For almost a decade, the complex enterprise of education has been reduced to box scores. Good schools have high scores; bad schools have low scores. Contrast this superficiality to Michelle Obama’s admirable efforts to combat childhood obesity.
If the first lady had suggested that every American child undergo an annual “weigh-in” and then publicly report the results, shaming and humiliating those whose weights were far off the mark, her policy prescriptions would have been ridiculed as a counterproductive waste of time. Wisely, Mrs. Obama counsels a more nuanced approach, including healthy food, accessible exercise, and frequent monitoring of health indicators. One of her first symbolic acts in promoting such an agenda was to have schoolchildren help plant a vegetable garden at the White House.
State and federal policymakers should, we suggest, visit the White House garden and ponder the implications for a new definition of educational accountability.
First, we should change the accountability equation. The prevailing claim that “testing = learning” is as superficial as the formula that “health = weight.” Overweight students can lose weight either by healthy eating and exercise or by developing eating disorders and ingesting amphetamines. If the only goal is weight loss, then the way it’s accomplished doesn’t matter.
If we want to avoid the educational equivalent of anorexia and pill-popping—teaching focused only on test content and test-taking strategy—then the accountability equation must include causes, not merely effects. We would measure students’ progress frequently, not just once a year, and we would monitor not only their results, but how they achieved them. The accountability equation should be “learning = teaching + leadership.” And an effective accountability system would measure all three elements of that equation.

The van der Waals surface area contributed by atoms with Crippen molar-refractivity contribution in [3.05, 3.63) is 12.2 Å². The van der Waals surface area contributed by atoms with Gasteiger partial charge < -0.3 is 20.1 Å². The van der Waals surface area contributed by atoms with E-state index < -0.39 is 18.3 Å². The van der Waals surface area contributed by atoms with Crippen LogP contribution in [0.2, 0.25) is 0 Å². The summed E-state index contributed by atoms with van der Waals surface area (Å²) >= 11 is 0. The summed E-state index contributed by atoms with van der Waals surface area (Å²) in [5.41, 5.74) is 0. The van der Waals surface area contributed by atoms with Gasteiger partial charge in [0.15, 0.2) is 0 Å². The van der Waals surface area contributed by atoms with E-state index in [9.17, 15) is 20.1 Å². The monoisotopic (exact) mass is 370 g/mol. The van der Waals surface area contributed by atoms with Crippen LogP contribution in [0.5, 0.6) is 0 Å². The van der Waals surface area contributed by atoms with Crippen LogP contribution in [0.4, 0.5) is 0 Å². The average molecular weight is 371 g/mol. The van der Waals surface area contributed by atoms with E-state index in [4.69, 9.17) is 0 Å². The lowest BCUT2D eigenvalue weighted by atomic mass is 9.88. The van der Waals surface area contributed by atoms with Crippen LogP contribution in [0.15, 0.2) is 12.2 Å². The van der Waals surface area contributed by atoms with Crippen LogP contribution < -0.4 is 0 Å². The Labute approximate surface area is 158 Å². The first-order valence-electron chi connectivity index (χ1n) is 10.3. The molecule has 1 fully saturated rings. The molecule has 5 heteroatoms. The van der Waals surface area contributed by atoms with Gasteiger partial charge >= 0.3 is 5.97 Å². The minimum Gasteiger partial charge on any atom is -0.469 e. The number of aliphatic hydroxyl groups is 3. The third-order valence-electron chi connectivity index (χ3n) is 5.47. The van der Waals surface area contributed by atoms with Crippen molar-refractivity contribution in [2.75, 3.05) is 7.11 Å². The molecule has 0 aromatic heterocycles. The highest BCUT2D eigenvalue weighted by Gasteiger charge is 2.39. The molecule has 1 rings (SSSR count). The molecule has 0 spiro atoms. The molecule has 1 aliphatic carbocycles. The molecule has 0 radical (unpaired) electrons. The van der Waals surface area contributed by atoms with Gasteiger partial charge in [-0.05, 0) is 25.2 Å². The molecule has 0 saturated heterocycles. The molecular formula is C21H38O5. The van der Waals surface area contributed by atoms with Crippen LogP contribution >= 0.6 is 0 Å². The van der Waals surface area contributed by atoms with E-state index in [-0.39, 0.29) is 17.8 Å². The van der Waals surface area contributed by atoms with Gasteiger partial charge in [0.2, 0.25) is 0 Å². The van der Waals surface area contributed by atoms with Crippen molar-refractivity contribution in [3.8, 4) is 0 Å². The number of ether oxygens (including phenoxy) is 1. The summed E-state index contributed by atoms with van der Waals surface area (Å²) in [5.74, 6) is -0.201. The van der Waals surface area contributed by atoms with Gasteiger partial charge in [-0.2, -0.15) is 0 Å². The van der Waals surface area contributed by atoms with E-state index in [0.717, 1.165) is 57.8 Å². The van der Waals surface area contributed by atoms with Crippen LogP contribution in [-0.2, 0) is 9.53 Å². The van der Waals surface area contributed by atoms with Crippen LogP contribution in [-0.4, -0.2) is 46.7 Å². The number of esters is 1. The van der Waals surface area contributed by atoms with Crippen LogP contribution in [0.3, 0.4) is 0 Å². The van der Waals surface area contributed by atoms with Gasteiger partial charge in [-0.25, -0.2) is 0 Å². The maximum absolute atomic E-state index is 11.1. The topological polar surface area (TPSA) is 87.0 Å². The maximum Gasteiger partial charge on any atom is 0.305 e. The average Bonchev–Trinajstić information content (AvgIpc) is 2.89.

Second, change the incentives. If you gave the people in charge of the student weight-management system billions of dollars when students lost a certain number of pounds, students would lose weight. It wouldn’t be healthy or sustainable, but with billions of dollars at stake, there would be some very fancy scales used able to persuade everyone involved that the students had been successful.
More-appropriate incentives would consider how the objectives were achieved. There is no scarcity of research on effective change leadership and teaching effectiveness. What is missing is a national commitment for incentives that focus on appropriate adult behavior rather than manipulation of children.
Third, make educational accountability a public-health and safety issue. America was successful in nearly eradicating polio not because students found immunizations (or even the later foul-tasting sugar cubes) appealing. We stopped the dread disease because it was our collective duty to do so. If my neighbor’s children were not immunized, my own children were at risk, and vice versa. In the smaller world of the 21st century, the illiteracy of my neighbor’s children, whether my neighbor is in Mississippi, California, or New York, also puts my children at risk.
Fourth, make educational systems “high-reliability organizations.” Research from fields as diverse as aviation and medicine shows that monitoring, real-time feedback, and making midcourse corrections are essential for sustained high performance. Pilots and patients who make decisions only on the basis of annual feedback are quite likely to die. Mistakes left uncorrected can be fatal, in navigation or in nutrition. High-reliability organizations have clarity of process and purpose. Results are important, but leaders of these organizations sustain those results because everyone in their organization understands the processes behind the results.
Fifth, put integrity at the heart of educational accountability. Systems with integrity give leaders an incentive to say, “I made a mistake, and this is what I learned from it.” Accountability systems based on test scores alone provide only incentives to bury errors, rather than learn from them. Worse yet, prevailing systems give leaders every incentive to ignore pernicious behavior as long as it produces results.
Educational accountability policy is at a crossroads. The nation is now poised to pursue a policy of educational anorexia, choosing the path of the fastest results for the least effort and the greatest economic rewards. We can, instead, learn a few lessons from the White House garden, choosing a path that is thoughtful, deliberate, challenging, and sustainable.
A version of this article appeared in the August 25, 2010 edition of Education Week as An Accountability Lesson From Michelle Obama